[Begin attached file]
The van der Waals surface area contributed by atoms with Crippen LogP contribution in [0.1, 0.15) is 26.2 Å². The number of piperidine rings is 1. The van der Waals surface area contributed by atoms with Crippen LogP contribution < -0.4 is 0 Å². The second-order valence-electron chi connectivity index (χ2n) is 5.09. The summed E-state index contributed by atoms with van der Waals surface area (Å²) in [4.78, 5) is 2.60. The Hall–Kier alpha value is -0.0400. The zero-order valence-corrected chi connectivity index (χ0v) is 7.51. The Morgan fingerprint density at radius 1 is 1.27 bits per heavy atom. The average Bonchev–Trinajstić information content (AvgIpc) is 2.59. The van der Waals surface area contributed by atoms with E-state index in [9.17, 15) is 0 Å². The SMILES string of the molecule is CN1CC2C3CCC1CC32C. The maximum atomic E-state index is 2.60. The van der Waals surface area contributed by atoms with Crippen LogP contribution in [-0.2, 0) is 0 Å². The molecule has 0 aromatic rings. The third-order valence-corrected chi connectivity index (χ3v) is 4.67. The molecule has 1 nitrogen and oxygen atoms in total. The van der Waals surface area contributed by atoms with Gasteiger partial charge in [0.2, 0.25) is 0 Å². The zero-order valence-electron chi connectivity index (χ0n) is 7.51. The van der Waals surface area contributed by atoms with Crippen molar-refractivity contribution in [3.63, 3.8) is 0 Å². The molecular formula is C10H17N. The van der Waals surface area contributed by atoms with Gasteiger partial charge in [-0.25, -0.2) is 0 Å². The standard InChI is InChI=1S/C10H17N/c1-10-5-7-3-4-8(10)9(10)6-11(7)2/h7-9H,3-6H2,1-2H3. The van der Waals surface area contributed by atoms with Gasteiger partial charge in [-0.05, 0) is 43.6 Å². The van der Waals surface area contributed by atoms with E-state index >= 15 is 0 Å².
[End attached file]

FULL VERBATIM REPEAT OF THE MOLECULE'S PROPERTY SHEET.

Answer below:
The van der Waals surface area contributed by atoms with Crippen LogP contribution in [0.1, 0.15) is 26.2 Å². The number of piperidine rings is 1. The van der Waals surface area contributed by atoms with Crippen LogP contribution < -0.4 is 0 Å². The second-order valence-electron chi connectivity index (χ2n) is 5.09. The summed E-state index contributed by atoms with van der Waals surface area (Å²) in [4.78, 5) is 2.60. The Hall–Kier alpha value is -0.0400. The zero-order valence-corrected chi connectivity index (χ0v) is 7.51. The Morgan fingerprint density at radius 1 is 1.27 bits per heavy atom. The average Bonchev–Trinajstić information content (AvgIpc) is 2.59. The van der Waals surface area contributed by atoms with E-state index in [9.17, 15) is 0 Å². The SMILES string of the molecule is CN1CC2C3CCC1CC32C. The maximum atomic E-state index is 2.60. The van der Waals surface area contributed by atoms with Crippen LogP contribution in [-0.2, 0) is 0 Å². The molecule has 0 aromatic rings. The third-order valence-corrected chi connectivity index (χ3v) is 4.67. The molecule has 1 nitrogen and oxygen atoms in total. The van der Waals surface area contributed by atoms with Gasteiger partial charge in [0.2, 0.25) is 0 Å². The zero-order valence-electron chi connectivity index (χ0n) is 7.51. The van der Waals surface area contributed by atoms with Crippen molar-refractivity contribution in [3.63, 3.8) is 0 Å². The molecular formula is C10H17N. The van der Waals surface area contributed by atoms with Gasteiger partial charge in [-0.25, -0.2) is 0 Å². The standard InChI is InChI=1S/C10H17N/c1-10-5-7-3-4-8(10)9(10)6-11(7)2/h7-9H,3-6H2,1-2H3. The van der Waals surface area contributed by atoms with Gasteiger partial charge in [-0.05, 0) is 43.6 Å². The van der Waals surface area contributed by atoms with E-state index >= 15 is 0 Å².